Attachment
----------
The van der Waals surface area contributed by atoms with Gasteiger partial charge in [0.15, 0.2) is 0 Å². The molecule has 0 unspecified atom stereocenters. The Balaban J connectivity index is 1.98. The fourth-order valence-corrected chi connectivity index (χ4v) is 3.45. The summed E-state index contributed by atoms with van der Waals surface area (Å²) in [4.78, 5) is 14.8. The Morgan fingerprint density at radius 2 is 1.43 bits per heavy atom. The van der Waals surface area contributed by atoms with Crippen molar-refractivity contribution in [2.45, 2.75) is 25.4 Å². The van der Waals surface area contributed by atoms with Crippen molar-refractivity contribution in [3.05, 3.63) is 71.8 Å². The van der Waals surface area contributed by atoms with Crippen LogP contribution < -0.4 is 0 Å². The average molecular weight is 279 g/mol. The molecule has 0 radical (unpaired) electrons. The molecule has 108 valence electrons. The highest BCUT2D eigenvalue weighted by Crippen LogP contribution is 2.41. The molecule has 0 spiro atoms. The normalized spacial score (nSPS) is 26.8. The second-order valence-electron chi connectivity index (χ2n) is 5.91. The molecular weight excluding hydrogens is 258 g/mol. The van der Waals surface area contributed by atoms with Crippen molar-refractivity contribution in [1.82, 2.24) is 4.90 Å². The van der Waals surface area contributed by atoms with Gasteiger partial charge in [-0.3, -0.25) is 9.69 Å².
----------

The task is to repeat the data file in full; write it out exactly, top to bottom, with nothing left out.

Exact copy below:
The van der Waals surface area contributed by atoms with Gasteiger partial charge in [0.15, 0.2) is 0 Å². The molecule has 0 unspecified atom stereocenters. The Balaban J connectivity index is 1.98. The fourth-order valence-corrected chi connectivity index (χ4v) is 3.45. The summed E-state index contributed by atoms with van der Waals surface area (Å²) in [4.78, 5) is 14.8. The Morgan fingerprint density at radius 2 is 1.43 bits per heavy atom. The van der Waals surface area contributed by atoms with Crippen molar-refractivity contribution in [2.45, 2.75) is 25.4 Å². The van der Waals surface area contributed by atoms with Crippen molar-refractivity contribution in [3.05, 3.63) is 71.8 Å². The van der Waals surface area contributed by atoms with Crippen LogP contribution < -0.4 is 0 Å². The average molecular weight is 279 g/mol. The molecule has 0 radical (unpaired) electrons. The molecule has 108 valence electrons. The highest BCUT2D eigenvalue weighted by Crippen LogP contribution is 2.41. The molecule has 0 spiro atoms. The normalized spacial score (nSPS) is 26.8. The second-order valence-electron chi connectivity index (χ2n) is 5.91. The molecular weight excluding hydrogens is 258 g/mol. The van der Waals surface area contributed by atoms with Crippen molar-refractivity contribution in [1.82, 2.24) is 4.90 Å². The van der Waals surface area contributed by atoms with Gasteiger partial charge in [-0.3, -0.25) is 9.69 Å².